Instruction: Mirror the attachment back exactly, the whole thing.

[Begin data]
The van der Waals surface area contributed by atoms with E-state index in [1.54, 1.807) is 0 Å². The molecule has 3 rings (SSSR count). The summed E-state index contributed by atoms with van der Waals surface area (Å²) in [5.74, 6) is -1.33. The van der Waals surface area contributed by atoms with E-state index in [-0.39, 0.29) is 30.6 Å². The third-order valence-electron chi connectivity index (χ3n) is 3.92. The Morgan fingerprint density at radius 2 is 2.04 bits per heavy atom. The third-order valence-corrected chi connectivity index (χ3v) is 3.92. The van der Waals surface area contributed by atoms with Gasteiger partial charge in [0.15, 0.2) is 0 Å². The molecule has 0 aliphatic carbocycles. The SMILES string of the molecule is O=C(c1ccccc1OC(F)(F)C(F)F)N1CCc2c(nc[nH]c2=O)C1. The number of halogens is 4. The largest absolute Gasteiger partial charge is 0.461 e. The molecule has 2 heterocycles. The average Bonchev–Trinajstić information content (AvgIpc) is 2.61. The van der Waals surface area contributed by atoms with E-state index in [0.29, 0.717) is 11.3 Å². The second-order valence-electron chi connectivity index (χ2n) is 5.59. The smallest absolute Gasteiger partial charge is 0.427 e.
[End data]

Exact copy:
The van der Waals surface area contributed by atoms with E-state index in [1.54, 1.807) is 0 Å². The molecule has 3 rings (SSSR count). The summed E-state index contributed by atoms with van der Waals surface area (Å²) in [5.74, 6) is -1.33. The van der Waals surface area contributed by atoms with E-state index in [-0.39, 0.29) is 30.6 Å². The third-order valence-electron chi connectivity index (χ3n) is 3.92. The Morgan fingerprint density at radius 2 is 2.04 bits per heavy atom. The third-order valence-corrected chi connectivity index (χ3v) is 3.92. The van der Waals surface area contributed by atoms with Gasteiger partial charge in [0.15, 0.2) is 0 Å². The molecule has 0 aliphatic carbocycles. The SMILES string of the molecule is O=C(c1ccccc1OC(F)(F)C(F)F)N1CCc2c(nc[nH]c2=O)C1. The number of halogens is 4. The largest absolute Gasteiger partial charge is 0.461 e. The molecule has 2 heterocycles. The average Bonchev–Trinajstić information content (AvgIpc) is 2.61. The van der Waals surface area contributed by atoms with E-state index in [0.29, 0.717) is 11.3 Å². The second-order valence-electron chi connectivity index (χ2n) is 5.59. The smallest absolute Gasteiger partial charge is 0.427 e.